UNITED STATES DISTRICT COURT EASTERN DISTRICT OF PENNSYLVANIA
October 25, 1961
Samuel ZIERLER, Plaintiff,
Abraham A. RIBICOFF, Secretary of Health, Education and Welfare, Defendant
The opinion of the court was delivered by: GRIM
This action, brought under Section 205(g) of the Social Security Act, 42 U.S.C.A. 405(g), is in substance an appeal from the Secretary's decision
that plaintiff is not entitled to establish a period of disability
as defined in Section 216(i)(2) of the Act, 42 U.S.C.A. 416(i)(2). Both parties have moved for summary judgment. It is the duty of this court to 'review the evidence before the administrator and determine whether this conclusion is supported by substantial evidence,' Iannuzzelli v. Ribicoff, D.C.E.D.Pa.1961, 197 F.Supp. 506, 42 U.S.C.A. 405(g).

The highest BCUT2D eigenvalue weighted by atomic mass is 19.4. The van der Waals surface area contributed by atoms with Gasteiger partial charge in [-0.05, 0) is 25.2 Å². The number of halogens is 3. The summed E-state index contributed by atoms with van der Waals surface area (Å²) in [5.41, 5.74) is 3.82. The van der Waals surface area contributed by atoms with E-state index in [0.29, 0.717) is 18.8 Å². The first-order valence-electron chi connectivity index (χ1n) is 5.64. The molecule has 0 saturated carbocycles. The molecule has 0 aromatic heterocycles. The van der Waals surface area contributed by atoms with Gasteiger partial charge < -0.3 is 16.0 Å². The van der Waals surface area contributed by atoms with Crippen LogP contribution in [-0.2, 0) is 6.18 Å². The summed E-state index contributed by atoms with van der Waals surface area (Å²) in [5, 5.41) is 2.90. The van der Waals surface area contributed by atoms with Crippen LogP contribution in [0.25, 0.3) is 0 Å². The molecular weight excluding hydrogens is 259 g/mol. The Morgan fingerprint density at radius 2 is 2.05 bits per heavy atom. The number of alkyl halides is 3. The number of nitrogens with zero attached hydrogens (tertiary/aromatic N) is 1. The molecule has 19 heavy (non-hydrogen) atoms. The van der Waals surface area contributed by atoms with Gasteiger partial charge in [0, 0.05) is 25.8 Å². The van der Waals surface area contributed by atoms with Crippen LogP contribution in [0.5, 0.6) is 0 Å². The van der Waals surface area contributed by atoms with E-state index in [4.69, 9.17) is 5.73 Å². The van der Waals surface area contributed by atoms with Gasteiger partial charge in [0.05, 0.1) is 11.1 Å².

While there is no dispute over the fact that plaintiff was injured in November of 1955 and that he was receiving workmen's compensation payments under an agreement with the employer and the workmen's compensation insurance carrier, the Appeals Council found that the Social Security Referee was correct in finding that plaintiff
'* * * has failed to establish that he has a medically determinable physical or mental impairment of combination of impairments of such nature or severity commencing at or just prior to the time when he last met the earnings requirements that actually precluded him from engaging in any substantial gainful activity, and that such impairments continued in severity without interruption until filing his application to establish a period of disability.'